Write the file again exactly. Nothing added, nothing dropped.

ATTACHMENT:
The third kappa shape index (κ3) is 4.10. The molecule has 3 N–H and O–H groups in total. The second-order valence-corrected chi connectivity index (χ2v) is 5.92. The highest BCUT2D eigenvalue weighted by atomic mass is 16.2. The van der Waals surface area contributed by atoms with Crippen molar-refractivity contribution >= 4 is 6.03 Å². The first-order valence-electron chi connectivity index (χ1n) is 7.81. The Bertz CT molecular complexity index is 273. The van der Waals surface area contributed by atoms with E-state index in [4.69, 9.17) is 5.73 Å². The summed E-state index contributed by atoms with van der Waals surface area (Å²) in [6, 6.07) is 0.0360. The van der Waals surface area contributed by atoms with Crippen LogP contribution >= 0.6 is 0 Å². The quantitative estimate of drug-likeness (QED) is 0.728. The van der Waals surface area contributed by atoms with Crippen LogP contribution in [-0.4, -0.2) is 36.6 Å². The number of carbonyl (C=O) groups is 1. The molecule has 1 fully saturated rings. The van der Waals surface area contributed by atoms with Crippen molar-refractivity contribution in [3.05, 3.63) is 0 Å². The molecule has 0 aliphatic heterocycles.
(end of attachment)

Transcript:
The third kappa shape index (κ3) is 4.10. The molecule has 3 N–H and O–H groups in total. The second-order valence-corrected chi connectivity index (χ2v) is 5.92. The highest BCUT2D eigenvalue weighted by atomic mass is 16.2. The van der Waals surface area contributed by atoms with Crippen molar-refractivity contribution >= 4 is 6.03 Å². The first-order valence-electron chi connectivity index (χ1n) is 7.81. The Bertz CT molecular complexity index is 273. The van der Waals surface area contributed by atoms with E-state index in [4.69, 9.17) is 5.73 Å². The summed E-state index contributed by atoms with van der Waals surface area (Å²) in [6, 6.07) is 0.0360. The van der Waals surface area contributed by atoms with Crippen LogP contribution >= 0.6 is 0 Å². The quantitative estimate of drug-likeness (QED) is 0.728. The van der Waals surface area contributed by atoms with Crippen LogP contribution in [-0.4, -0.2) is 36.6 Å². The number of carbonyl (C=O) groups is 1. The molecule has 1 fully saturated rings. The van der Waals surface area contributed by atoms with Crippen molar-refractivity contribution in [3.05, 3.63) is 0 Å². The molecule has 0 aliphatic heterocycles.